The Illinois state legislature is working on expanding its Silver Alert program to include missing persons with developmental and intellectual disabilities.
“You might have somebody that knows that they’re lost, but if you or I were to go and have a conversation,” says Eric Brown with RAMP. “They’re not going to be able to tell us where they live in the city.”
That’s why some lawmakers in Springfield want to change the missing persons act in Illinois to include people with those disabilities who are considered high risk.
“So, adding that language specifically gives the police, gives families the opportunity to have a resource to reach out to to put something out there to know someone’s missing,” Brown says.
Shawn Way is the CEO of Milestone, an organization that helps people with those disabilities lead independent lives. He says the organization provides housing, jobs and outing activities for people. Although way says it’s rare for his residents to wander off or get lost, it’s happened before.
“We just contact all hands on deck,” Way says. “Any and all staff at that home, any staff or supervisory staff of that home, contacted the police they came right out right away.”
Lawmakers say it’s happened twice recently in two different parts of the state, which is why lawmakers came up with a plan to add a new alert. They also say they are still working to define a developmental and intellectual disability in that bill. The Senate is set to vote on the measure in the next couple of weeks.
Read more about this story at WREX-TV.
The latest example of a Silver Alert success story is the case of a 71-year-old man who went missing in North Bergen, New Jersey and was found four states away in Maine.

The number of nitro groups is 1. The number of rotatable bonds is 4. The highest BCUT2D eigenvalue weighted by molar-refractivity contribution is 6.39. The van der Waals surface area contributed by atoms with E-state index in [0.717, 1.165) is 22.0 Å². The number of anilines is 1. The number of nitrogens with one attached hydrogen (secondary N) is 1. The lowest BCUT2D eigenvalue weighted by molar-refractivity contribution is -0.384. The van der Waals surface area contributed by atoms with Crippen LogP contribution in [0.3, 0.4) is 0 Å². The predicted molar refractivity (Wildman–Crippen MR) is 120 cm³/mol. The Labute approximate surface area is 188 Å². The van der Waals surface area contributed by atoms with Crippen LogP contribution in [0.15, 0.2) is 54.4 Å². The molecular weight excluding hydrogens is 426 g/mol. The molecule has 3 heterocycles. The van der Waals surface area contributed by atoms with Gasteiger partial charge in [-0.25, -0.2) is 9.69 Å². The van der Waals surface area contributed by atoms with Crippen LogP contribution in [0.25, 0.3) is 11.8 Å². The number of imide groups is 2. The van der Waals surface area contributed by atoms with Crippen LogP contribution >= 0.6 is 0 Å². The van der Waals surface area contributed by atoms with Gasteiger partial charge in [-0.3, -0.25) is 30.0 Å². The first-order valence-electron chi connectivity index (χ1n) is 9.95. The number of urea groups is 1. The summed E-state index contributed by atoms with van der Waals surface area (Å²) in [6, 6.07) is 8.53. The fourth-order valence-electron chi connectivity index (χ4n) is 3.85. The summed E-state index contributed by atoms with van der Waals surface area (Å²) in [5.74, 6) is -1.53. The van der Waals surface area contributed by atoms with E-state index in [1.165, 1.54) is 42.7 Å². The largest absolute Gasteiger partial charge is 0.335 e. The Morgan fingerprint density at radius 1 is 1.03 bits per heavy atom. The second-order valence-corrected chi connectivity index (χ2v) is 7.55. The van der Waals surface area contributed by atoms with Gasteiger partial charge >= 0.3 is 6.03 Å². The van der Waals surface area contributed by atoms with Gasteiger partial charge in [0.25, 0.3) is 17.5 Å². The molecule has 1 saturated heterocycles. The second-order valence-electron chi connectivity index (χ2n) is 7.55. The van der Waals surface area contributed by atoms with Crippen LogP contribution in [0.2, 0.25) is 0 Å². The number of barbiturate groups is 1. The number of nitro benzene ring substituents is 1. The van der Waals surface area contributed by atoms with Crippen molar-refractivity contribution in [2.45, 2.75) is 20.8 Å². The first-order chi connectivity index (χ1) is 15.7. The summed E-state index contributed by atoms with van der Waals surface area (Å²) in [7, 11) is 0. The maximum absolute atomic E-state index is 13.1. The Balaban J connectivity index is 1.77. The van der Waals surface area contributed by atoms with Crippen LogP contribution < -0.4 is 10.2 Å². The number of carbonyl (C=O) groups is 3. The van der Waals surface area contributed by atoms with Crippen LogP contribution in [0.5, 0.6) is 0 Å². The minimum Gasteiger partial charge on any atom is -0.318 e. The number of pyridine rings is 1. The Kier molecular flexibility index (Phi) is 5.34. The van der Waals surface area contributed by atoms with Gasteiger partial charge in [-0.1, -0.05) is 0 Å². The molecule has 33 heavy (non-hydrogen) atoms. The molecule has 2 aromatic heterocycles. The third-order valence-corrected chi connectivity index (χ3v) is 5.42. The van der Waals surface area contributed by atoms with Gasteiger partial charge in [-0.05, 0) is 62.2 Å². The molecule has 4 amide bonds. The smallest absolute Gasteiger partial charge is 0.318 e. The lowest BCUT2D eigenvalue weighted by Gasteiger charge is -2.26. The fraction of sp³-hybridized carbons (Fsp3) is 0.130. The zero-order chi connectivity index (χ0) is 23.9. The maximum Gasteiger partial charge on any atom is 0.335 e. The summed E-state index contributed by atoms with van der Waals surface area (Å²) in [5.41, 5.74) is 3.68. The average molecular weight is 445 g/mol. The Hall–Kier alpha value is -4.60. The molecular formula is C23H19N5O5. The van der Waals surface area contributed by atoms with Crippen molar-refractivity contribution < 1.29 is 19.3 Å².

The man went missing in North Bergen, New Jersey on February 9, after picking up his car from the mechanic. Rather than drive back to his senior living residence, he got on the interstate and headed north.
According to Aimee Focaraccio, coordinator of local assistance program NB CARES, the North Bergen police contacted her because of her work reaching out to people in need. “What happened was, early Friday morning, one of the women from the senior building, she reported her husband and her car missing,” Focaraccio said. “They had been trying to reach him, calling him all day, and he wasn’t answering his phone.”
A Silver Alert for the man was also issued. That alert focuses mainly on seniors with Alzheimer’s, dementia, and other mental disabilities. North Bergen police remained in contact with Maine law enforcement through the ordeal. “The state troopers found him, and he was extremely disoriented,” Focaraccio said. The troopers contacted NBPD, and brought the man to a hospital.
The full story is recounted in the Hudson Reporter.
Nursing students and faculty from the University of Alabama-Huntsville took their support of the Silver Alert to Montgomery.
“It’s HB 427 which is the Silver Alert Bill,” Amy Hunter, Clinical Associate Professor at the College of Nursing, said. “That’s just like an Amber Alert but it would be put in place for senior adults, or adults of any age that are affected with cognitive impairment in an instance that they were to go missing.”
These students are members of Nursing 312, an independent gerontology course at the college.
“We are currently talking about Alzheimer’s, dementia, and this is something we felt would be a good professional advocacy for us to participate in,” Hunter said.
The Silver Alert bill would push for more training for law enforcement officers, and anyone, who helps search for a missing person with Alzheimer’s and dementia.
Read more at WHNT-TV.